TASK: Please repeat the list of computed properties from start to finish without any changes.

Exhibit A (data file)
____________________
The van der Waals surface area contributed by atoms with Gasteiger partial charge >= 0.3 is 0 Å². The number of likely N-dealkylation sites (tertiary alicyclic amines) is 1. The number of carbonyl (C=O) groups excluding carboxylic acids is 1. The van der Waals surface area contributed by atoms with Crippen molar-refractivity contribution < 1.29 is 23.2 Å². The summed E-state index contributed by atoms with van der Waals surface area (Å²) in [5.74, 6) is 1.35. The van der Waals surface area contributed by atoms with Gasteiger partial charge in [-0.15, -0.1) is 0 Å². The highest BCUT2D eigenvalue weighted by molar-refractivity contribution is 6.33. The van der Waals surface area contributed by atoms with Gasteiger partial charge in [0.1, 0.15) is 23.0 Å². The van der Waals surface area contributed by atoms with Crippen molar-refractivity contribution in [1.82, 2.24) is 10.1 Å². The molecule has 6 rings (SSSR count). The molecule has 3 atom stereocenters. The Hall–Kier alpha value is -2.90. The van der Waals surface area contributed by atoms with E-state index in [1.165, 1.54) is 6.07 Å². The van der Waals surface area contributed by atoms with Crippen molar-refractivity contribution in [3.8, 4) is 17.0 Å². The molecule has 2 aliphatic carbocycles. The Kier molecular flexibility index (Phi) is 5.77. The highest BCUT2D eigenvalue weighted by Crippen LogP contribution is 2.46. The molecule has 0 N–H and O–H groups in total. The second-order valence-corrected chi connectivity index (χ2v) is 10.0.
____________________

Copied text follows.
The van der Waals surface area contributed by atoms with Gasteiger partial charge >= 0.3 is 0 Å². The number of likely N-dealkylation sites (tertiary alicyclic amines) is 1. The number of carbonyl (C=O) groups excluding carboxylic acids is 1. The van der Waals surface area contributed by atoms with Crippen molar-refractivity contribution < 1.29 is 23.2 Å². The summed E-state index contributed by atoms with van der Waals surface area (Å²) in [5.74, 6) is 1.35. The van der Waals surface area contributed by atoms with Gasteiger partial charge in [-0.15, -0.1) is 0 Å². The highest BCUT2D eigenvalue weighted by molar-refractivity contribution is 6.33. The van der Waals surface area contributed by atoms with Gasteiger partial charge in [0.1, 0.15) is 23.0 Å². The van der Waals surface area contributed by atoms with Crippen molar-refractivity contribution in [1.82, 2.24) is 10.1 Å². The molecule has 6 rings (SSSR count). The molecule has 3 atom stereocenters. The Hall–Kier alpha value is -2.90. The van der Waals surface area contributed by atoms with E-state index in [1.165, 1.54) is 6.07 Å². The van der Waals surface area contributed by atoms with Crippen molar-refractivity contribution in [3.8, 4) is 17.0 Å². The molecule has 2 aliphatic carbocycles. The Kier molecular flexibility index (Phi) is 5.77. The highest BCUT2D eigenvalue weighted by Crippen LogP contribution is 2.46. The molecule has 0 N–H and O–H groups in total. The second-order valence-corrected chi connectivity index (χ2v) is 10.0.